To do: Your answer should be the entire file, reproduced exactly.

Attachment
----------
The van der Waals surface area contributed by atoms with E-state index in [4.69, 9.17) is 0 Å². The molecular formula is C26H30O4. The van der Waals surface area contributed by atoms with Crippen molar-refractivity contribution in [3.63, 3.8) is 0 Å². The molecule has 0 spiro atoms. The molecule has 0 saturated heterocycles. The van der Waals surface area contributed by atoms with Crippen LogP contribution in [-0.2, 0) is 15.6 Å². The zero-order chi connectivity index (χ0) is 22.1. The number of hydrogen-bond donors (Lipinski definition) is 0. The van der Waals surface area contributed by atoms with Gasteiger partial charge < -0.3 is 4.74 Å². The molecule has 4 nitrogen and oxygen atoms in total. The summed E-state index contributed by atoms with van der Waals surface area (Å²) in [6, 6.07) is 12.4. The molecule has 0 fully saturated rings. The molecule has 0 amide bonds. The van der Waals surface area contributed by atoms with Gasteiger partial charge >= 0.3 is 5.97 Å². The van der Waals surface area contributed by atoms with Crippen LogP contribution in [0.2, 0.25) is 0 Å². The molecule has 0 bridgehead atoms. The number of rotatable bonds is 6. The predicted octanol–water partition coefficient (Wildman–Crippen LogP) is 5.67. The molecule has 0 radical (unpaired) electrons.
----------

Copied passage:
The van der Waals surface area contributed by atoms with E-state index in [4.69, 9.17) is 0 Å². The molecular formula is C26H30O4. The van der Waals surface area contributed by atoms with Crippen molar-refractivity contribution in [3.63, 3.8) is 0 Å². The molecule has 0 spiro atoms. The molecule has 0 saturated heterocycles. The van der Waals surface area contributed by atoms with Crippen LogP contribution in [-0.2, 0) is 15.6 Å². The zero-order chi connectivity index (χ0) is 22.1. The number of hydrogen-bond donors (Lipinski definition) is 0. The van der Waals surface area contributed by atoms with Gasteiger partial charge < -0.3 is 4.74 Å². The molecule has 4 nitrogen and oxygen atoms in total. The summed E-state index contributed by atoms with van der Waals surface area (Å²) in [6, 6.07) is 12.4. The molecule has 0 fully saturated rings. The molecule has 0 amide bonds. The van der Waals surface area contributed by atoms with Gasteiger partial charge >= 0.3 is 5.97 Å². The van der Waals surface area contributed by atoms with Crippen LogP contribution in [0.2, 0.25) is 0 Å². The molecule has 0 bridgehead atoms. The number of rotatable bonds is 6. The predicted octanol–water partition coefficient (Wildman–Crippen LogP) is 5.67. The molecule has 0 radical (unpaired) electrons.